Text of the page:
Baltimore police routinely violated the constitutional rights of residents by conducting unlawful stops and using excessive force, according to a long-anticipated Justice Department report being released Wednesday.
The practices were overwhelmingly directed at the city’s black residents in poor neighborhoods, the Justice Department concluded in a 163-page report, which was obtained by the Los Angeles Times.
Begun after the April 2015 death of Freddie Gray from injuries sustained while in police custody, the wide-ranging investigation uncovered deep-seated problems with how Baltimore officers do their jobs and how they are policed themselves.
The unlawful practices were “driven by systemic deficiencies in [the police department’s] policies, training, supervision and accountability structures that fail to equip officers with the tools they need to police effectively,” the report said.
The Justice Department examined data from 2010 through 2015 and conducted extensive interviews with officers, prosecutors, community leaders and residents.
Among the findings: Baltimore police too often stopped, frisked and arrested residents without legal justification, and such activities fell disproportionately on black residents and drivers.
Officers also too frequently used excessive force in situations that did not call for aggressive measures, the report said, and routinely retaliated against residents for exercising their right to free speech and free assembly.
The investigation concluded that deeply entrenched problems were allowed to fester because the department did not properly oversee, train or hold accountable officers. For example, the department lacks systems to deter and detect improper conduct, and it fails to collect and analyze data that might root out abuses or abusers.
Federal investigators determined that 1990s-era policies that encouraged more aggressive policing, known as “zero tolerance,” contributed to the discriminatory practices, and that such measures were partially responsible for badly fraying the relationship between residents and police.
Vanita Gupta, who leads the Justice Department’s civil rights division, said such “zero tolerance” strategies and other aggressive tactics helps explain why residents lost faith in the department.
“The long-standing nature of these problems and the degree to which they infected so much of the relationship and interactions between law enforcement and Baltimore communities was pretty staggering,” Gupta said in an interview.
The Justice Department announced Wednesday it had reached an agreement in principal with city officials to negotiate a court-enforced consent decree to fully address the problems. Reforming the department will take years, require close oversight and cost millions of dollars, Justice Department officials said.
The agreement in principle “identifies categories of reforms the parties agree must be taken to remedy the violations of the Constitution and federal law described in this report.”
Such an agreement would be the first step in negotiations to reach a court-enforced consent decree.
In recent years, the Justice Department has completed numerous such “pattern or practice” investigations into local police departments around the country, including one after the 2014 shooting of an unarmed black man by Ferguson, Mo., police.
Baltimore officials invited the federal investigation after Gray’s death.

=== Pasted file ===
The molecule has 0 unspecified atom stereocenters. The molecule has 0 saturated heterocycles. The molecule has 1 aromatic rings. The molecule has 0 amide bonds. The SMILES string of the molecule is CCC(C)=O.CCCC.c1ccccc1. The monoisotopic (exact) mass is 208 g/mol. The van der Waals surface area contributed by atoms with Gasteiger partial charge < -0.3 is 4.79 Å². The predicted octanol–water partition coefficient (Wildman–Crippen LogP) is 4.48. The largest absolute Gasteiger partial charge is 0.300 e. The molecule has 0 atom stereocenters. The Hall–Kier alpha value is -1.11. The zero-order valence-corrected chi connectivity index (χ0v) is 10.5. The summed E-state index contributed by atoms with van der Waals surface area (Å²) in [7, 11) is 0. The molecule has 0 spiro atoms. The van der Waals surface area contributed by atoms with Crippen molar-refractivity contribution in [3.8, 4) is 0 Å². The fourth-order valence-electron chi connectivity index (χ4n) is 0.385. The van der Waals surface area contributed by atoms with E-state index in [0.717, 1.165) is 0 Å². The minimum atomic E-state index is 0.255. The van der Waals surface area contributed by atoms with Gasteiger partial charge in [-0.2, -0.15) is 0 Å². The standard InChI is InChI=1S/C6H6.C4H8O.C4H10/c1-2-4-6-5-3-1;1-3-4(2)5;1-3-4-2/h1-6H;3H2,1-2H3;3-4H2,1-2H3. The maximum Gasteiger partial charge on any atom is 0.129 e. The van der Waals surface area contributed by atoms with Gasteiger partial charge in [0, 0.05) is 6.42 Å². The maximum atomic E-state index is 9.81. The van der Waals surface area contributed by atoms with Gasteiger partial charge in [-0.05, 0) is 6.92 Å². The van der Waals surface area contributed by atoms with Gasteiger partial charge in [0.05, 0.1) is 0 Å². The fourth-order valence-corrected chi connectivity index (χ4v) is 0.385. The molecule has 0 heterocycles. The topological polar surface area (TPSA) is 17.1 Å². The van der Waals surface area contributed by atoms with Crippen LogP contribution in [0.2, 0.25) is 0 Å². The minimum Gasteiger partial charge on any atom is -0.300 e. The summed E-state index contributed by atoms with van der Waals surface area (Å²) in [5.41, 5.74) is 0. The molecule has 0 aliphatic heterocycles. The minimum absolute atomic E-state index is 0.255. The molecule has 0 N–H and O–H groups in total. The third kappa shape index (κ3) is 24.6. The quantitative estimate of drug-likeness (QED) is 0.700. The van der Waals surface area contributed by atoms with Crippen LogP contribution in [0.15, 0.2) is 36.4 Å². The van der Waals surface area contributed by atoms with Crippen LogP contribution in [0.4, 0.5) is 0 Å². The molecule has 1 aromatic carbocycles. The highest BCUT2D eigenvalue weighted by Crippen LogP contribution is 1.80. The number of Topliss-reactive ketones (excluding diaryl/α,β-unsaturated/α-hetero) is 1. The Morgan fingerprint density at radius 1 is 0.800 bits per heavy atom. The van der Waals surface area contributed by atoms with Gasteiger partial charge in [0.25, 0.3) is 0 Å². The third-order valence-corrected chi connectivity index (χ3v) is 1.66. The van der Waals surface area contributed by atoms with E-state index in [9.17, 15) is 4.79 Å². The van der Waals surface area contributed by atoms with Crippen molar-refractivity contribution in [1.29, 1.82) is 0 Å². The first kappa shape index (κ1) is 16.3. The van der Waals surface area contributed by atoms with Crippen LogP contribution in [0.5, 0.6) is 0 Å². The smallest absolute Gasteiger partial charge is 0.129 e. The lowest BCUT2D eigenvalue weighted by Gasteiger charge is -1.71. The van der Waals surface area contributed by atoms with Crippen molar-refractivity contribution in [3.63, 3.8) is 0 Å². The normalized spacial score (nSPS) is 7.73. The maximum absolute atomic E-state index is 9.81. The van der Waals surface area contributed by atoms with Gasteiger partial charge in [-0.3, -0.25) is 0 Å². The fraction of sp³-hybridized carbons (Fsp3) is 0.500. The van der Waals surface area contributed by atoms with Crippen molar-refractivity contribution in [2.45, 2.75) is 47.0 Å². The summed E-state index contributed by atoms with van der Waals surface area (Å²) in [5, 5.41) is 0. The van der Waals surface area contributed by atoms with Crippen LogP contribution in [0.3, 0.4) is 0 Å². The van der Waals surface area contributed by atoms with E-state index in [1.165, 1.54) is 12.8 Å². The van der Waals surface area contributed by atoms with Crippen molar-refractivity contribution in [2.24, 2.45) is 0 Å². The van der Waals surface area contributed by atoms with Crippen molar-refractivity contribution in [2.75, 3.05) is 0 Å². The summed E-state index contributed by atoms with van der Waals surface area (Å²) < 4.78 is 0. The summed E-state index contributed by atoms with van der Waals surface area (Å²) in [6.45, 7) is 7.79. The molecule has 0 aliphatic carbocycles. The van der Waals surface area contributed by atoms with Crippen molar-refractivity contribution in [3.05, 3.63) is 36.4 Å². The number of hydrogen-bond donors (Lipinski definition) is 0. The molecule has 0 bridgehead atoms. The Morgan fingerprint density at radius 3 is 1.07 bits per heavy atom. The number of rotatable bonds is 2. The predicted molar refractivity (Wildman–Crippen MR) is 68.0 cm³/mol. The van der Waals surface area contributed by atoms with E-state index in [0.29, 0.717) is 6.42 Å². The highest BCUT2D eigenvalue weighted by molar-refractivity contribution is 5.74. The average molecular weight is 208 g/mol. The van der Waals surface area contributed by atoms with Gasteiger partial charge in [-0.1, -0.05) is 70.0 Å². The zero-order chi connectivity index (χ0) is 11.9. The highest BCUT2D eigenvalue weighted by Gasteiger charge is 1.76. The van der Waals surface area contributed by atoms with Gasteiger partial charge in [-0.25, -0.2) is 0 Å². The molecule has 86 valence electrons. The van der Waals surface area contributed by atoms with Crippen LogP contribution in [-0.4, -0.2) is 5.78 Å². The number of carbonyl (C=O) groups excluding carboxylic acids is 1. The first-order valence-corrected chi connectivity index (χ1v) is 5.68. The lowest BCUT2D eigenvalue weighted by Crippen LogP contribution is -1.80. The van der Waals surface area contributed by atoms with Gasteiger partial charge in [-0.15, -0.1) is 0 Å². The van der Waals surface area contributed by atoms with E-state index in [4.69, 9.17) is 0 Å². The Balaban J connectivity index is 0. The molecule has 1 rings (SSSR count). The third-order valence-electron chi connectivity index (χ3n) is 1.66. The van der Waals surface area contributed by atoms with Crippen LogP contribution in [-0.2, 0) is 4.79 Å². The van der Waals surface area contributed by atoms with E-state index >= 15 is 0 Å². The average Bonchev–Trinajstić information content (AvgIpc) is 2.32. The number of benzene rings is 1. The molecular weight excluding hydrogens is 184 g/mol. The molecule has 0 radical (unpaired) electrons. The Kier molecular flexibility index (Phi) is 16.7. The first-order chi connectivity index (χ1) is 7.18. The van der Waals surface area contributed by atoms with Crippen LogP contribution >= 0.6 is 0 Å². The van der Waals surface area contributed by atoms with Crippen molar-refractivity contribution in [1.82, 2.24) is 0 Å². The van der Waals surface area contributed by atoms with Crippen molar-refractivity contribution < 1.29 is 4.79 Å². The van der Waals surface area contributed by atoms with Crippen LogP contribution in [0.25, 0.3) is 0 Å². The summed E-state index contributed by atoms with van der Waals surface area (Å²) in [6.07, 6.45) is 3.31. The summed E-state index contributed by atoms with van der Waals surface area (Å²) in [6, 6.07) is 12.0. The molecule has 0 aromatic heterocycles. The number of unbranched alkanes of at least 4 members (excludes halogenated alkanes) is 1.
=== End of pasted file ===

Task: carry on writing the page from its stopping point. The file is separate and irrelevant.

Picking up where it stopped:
Gray died on April 19, 2015, after sustaining severe spinal cord injuries while being transported in the back of a police van. Hours after the 25-year-old’s funeral, protests and rioting erupted in Baltimore. City officials imposed nearly a week of curfew, along with the deployment of the state’s National Guard. More than 200 people were arrested over the days of unrest, and nearly 100 police officers were injured.
In welcoming the federal investigation, Baltimore Mayor Stephanie Rawlings-Blake said she was “willing to do what it takes to reform my department.”
The Justice Department has worked closely with the Baltimore police, which set up a team of officers and officials to deal directly with federal investigators. The report praised police and city leaders for their cooperation.
Baltimore Police Commissioner Kevin Davis said Tuesday that he looked forward to reviewing the federal findings. He said they would help him improve the force.
Anticipating what the Justice Department would discover, city officials already have pushed forward on several fronts, revising the use-of-force policy and instituting new training. The department, for example, has redesigned and placed cameras in its police transport vans and introduced a software platform for the streamlined and tracked dissemination of new training materials and policies for officers; both are issues that arose in the Gray case.
Criminal prosecutions against the six officers involved in Gray’s arrest and transport have not gone as smoothly. Three were acquitted at a bench trial, and State’s Atty. Marilyn J. Mosby recently dropped the charges against the three remaining officers.
The Justice Department is separately reviewing whether federal civil rights violations occurred. But the legal hurdles for bringing a federal case are higher than those faced by state prosecutors.
“We will continue our independent review of this matter, assess all available materials and determine what actions are appropriate, given the strict burdens and requirements imposed by applicable federal civil rights laws,” Justice Department spokesman David Jacobs said in a statement.
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7:45 p.m. Aug 10: This article was updated with information from a Justice Department news conference.
4:10 p.m.: This article was updated with details from the report.
The article was originally published at 12:25 p.m., Aug. 9.